Detecting Bottom Of The Basket Shrink At The Supermarket?

One form of retail theft is to put items on the bottom of the shopping cart and then simply roll them out, without any store employees noticing.

As one crazy guy explains how he steals from the grocery store,

"I throw large products like kitty litter, Gatorade, and toilet paper on to the bottom rack of the shopping cart. Upon checking out, no one ever looks at the bottom rack. They think you'll be honest and alert the checker to what's there. Honesty's for suckers. I just pretend that whatever's beneath eye level doesn't exist and I walk out of the store saving forty or fifty bucks. I rarely get caught doing this, but when I do, I claim ignorance. It's an obvious oversight because I, much like most checkers, don't look that low. Anyway, they got some fucking nerve charging twelve bucks for a 16-pack of toilet paper. It goes in your ass. It shouldn't cost that much."

A member is asking what solutions exist for this.

The only solution I have found is a camera embedded at the bottom of the checkout stand (see image above). One supplier - LaneHawk, another Hawkeye (whitepaper).

Anyone have any recommendations here?

Kroger has a series of mirrors and a window at the lower cart level so the cashier can see the lower cart area easily. They also have a program called "HAVE YOU SEEN B.O.B.?", where B.O.B. stands for bottom of basket, not a guy named Bob. Also, some of the newer stores have a camera in that window that, I assume, is tied to analytics of some sort to alert store personell when something slides by unnoticed.

Thanks, Jon, interesting feedback! Related consumer discussion / debate over Kroger's question here.

Several different methods, in addition to the mirrors, and much cheaper than Lanehawk:

The POS can be set up to remind cashiers to check "BOB" before the transaction total

Also there are very inexpensive analog kits, that use a pin hole camera and a 4" monitor installed at each register, None of the stores that used this bothered recording the video - it was simply a view system for cashiers. No feedback on the reduction of Bob instances, but the chains we worked with back in my integrator days did keep buying them

Scott, thanks, great feedback!

I asked the local man at the suppermarket here in Belgrade about undercart stealers and he was proud enough to show me how he took some censors from the electrik garage opening devices, the thing that stops the door from squashing on you if you try to beat it on the way down. He took infrared beam shooter and put it on the ceiling(5m) and put detecter right next to it both facing down aiming the floor where was stuck a patch of metal foil tape right under where the cart was. He says czechout lady to look for the red light on the ceiling to go off after the cart got emptied. He said now he need replace the censors on the loading docks before somebody gets squashed on again. That is the value of life here.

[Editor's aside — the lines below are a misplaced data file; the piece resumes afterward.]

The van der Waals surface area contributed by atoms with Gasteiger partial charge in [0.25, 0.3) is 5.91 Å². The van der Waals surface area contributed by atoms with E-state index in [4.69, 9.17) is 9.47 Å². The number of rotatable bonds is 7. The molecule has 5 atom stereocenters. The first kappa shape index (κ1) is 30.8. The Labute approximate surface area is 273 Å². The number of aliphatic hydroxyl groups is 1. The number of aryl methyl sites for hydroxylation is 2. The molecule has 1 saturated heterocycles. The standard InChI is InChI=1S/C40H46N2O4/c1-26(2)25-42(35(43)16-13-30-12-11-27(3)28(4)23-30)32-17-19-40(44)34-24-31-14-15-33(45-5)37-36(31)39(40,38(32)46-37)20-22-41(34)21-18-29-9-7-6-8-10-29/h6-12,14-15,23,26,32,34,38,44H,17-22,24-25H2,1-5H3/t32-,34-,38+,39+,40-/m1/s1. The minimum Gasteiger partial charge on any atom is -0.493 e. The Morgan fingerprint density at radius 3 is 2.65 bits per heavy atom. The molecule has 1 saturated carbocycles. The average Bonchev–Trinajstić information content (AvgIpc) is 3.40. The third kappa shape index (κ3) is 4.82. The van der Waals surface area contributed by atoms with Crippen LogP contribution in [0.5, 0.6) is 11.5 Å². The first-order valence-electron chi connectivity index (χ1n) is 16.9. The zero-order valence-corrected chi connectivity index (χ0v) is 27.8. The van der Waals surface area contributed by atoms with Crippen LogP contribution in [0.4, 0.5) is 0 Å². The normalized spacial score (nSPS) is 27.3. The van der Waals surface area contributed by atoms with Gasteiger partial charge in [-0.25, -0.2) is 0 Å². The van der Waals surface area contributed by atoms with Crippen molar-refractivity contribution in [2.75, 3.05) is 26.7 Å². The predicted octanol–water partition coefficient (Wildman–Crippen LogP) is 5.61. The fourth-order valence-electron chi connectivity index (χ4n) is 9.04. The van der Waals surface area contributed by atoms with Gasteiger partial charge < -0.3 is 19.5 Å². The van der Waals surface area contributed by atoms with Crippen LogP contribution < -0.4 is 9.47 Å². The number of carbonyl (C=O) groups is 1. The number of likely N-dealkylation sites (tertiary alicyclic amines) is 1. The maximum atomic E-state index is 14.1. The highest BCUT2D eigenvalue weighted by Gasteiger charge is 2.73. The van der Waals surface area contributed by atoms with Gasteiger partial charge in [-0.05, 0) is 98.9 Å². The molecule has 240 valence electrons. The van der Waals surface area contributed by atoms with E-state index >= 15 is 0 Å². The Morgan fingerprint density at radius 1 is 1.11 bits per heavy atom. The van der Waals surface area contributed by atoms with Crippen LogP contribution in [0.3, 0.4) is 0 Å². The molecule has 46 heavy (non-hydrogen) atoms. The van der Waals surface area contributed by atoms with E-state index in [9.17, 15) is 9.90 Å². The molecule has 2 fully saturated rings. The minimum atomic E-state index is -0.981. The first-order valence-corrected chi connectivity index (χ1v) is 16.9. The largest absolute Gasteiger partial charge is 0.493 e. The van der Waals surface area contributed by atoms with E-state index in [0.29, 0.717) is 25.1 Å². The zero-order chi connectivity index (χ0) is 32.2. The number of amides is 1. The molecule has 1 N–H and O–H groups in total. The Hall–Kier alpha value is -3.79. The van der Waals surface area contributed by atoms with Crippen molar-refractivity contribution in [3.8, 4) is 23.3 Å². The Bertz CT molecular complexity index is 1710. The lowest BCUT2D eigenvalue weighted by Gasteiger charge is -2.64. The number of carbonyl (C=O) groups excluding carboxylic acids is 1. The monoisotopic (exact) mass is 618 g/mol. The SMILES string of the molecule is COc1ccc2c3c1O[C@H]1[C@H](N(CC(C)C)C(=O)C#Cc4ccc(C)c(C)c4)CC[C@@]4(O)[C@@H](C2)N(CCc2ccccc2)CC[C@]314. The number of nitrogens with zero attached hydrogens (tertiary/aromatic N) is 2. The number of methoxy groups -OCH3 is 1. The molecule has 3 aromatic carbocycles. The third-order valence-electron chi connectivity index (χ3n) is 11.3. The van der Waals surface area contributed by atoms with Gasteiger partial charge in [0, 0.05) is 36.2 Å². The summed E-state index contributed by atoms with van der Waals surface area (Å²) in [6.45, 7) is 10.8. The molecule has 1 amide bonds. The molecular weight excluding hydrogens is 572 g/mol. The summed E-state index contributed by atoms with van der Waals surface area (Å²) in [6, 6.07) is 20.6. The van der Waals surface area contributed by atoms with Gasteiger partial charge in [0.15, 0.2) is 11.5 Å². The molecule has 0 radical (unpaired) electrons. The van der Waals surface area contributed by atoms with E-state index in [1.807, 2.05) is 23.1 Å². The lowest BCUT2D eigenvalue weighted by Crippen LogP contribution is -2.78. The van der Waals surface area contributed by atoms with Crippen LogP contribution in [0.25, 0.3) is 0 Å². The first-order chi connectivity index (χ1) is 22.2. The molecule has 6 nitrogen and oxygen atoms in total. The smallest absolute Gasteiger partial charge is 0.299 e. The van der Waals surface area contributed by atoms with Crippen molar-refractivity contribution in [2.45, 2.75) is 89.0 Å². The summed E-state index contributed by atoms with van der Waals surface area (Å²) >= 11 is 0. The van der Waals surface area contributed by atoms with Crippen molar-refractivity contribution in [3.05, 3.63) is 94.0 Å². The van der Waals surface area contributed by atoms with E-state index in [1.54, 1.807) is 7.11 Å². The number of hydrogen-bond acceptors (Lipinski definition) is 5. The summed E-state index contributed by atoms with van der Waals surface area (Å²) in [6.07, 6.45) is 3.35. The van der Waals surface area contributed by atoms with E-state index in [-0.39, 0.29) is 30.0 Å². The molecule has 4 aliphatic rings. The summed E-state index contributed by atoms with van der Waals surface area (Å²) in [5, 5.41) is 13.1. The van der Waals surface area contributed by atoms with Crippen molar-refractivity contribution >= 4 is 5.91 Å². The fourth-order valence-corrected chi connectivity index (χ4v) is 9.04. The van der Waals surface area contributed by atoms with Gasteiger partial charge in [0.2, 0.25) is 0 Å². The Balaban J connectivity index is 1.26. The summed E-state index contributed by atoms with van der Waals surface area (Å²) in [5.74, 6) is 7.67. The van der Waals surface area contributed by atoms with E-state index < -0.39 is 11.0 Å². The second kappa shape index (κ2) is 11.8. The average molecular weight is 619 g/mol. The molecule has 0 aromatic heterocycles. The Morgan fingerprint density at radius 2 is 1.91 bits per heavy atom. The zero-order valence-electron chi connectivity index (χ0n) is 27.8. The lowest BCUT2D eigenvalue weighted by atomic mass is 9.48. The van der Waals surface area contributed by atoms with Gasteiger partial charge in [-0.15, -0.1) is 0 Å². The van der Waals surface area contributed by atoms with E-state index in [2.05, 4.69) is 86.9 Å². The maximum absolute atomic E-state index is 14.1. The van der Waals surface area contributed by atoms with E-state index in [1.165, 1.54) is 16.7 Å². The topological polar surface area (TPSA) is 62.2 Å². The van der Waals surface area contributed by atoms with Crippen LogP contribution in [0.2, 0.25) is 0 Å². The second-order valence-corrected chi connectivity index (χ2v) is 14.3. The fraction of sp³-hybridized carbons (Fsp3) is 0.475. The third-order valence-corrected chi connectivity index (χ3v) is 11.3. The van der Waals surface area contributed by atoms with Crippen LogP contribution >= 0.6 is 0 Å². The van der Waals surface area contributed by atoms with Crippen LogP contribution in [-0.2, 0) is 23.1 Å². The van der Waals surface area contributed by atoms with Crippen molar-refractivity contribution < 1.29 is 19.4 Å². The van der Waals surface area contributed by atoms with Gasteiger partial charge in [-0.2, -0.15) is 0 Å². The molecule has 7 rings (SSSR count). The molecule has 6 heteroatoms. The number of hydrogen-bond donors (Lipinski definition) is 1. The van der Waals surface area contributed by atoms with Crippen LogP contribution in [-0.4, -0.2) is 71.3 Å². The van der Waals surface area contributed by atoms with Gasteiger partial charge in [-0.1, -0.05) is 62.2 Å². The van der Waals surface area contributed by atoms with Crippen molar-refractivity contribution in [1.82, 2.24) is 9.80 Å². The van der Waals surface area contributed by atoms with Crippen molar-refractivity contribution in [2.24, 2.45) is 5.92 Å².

"He says checkout lady to look for the red light on the ceiling to go off after the cart got emptied."

Very clever! Tedor, thanks for sharing!

I once spoke to some folks from Italy about this problem. They said that they didn't have this problem over there because they simply took the bottoms out of the baskets.

Hans, thanks! Certainly one option :)

The old tradeoff between security and convenience....

There is also StopLift not sure about their current technology, I think the previous generation leveraged outsourced labor to make the final determination. From what I've heard, the retailers are less concerned about catching an incident in real-time, and more concerned about catching cashiers that let it happen. So, an alert 24 hours after the actual event is still good enough to fire a cashier with.

Stoplift is a subscription based analytic that primarily focuses on cashiers / checkout. Primarily they are looking for "sweethearting", but BOB is also an alert. They do have a team in India that looks at the "hits" overnight and then sends the results back to the stores the next morning

For those looking for background information, we covered Stoplift in this note.

Btw, Target uses a tactically placed mirror to help their associates see what's inside the bottom of the basket.

Looks like so:

Seems to be a low cost and sensible solution.